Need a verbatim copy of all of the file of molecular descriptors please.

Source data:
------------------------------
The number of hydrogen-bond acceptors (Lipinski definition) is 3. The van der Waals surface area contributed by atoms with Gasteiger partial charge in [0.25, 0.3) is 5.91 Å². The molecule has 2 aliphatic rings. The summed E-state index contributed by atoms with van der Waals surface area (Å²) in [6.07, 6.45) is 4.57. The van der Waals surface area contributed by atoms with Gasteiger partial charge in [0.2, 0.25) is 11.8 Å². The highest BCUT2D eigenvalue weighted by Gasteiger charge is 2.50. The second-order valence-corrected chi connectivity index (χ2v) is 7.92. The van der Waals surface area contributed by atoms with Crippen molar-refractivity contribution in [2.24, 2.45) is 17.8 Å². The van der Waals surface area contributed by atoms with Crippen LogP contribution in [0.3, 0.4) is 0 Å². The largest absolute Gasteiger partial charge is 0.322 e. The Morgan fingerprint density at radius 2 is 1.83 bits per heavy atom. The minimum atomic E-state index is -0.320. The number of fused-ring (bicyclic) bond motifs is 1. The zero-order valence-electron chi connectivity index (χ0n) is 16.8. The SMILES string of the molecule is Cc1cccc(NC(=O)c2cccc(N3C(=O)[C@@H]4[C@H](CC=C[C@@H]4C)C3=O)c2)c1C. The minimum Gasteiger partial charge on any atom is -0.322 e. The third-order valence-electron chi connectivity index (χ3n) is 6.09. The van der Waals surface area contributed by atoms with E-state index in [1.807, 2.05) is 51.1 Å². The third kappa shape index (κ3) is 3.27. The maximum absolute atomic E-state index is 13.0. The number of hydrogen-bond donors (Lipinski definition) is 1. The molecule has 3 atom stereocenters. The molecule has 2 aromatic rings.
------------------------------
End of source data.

The number of hydrogen-bond acceptors (Lipinski definition) is 3. The van der Waals surface area contributed by atoms with Gasteiger partial charge in [0.25, 0.3) is 5.91 Å². The molecule has 2 aliphatic rings. The summed E-state index contributed by atoms with van der Waals surface area (Å²) in [6.07, 6.45) is 4.57. The van der Waals surface area contributed by atoms with Gasteiger partial charge in [0.2, 0.25) is 11.8 Å². The highest BCUT2D eigenvalue weighted by Gasteiger charge is 2.50. The second-order valence-corrected chi connectivity index (χ2v) is 7.92. The van der Waals surface area contributed by atoms with Crippen molar-refractivity contribution in [2.24, 2.45) is 17.8 Å². The van der Waals surface area contributed by atoms with Crippen LogP contribution in [0.3, 0.4) is 0 Å². The largest absolute Gasteiger partial charge is 0.322 e. The Morgan fingerprint density at radius 2 is 1.83 bits per heavy atom. The minimum atomic E-state index is -0.320. The number of fused-ring (bicyclic) bond motifs is 1. The zero-order valence-electron chi connectivity index (χ0n) is 16.8. The SMILES string of the molecule is Cc1cccc(NC(=O)c2cccc(N3C(=O)[C@@H]4[C@H](CC=C[C@@H]4C)C3=O)c2)c1C. The minimum Gasteiger partial charge on any atom is -0.322 e. The third-order valence-electron chi connectivity index (χ3n) is 6.09. The van der Waals surface area contributed by atoms with E-state index in [1.807, 2.05) is 51.1 Å². The third kappa shape index (κ3) is 3.27. The maximum absolute atomic E-state index is 13.0. The number of hydrogen-bond donors (Lipinski definition) is 1. The molecule has 3 atom stereocenters. The molecule has 2 aromatic rings.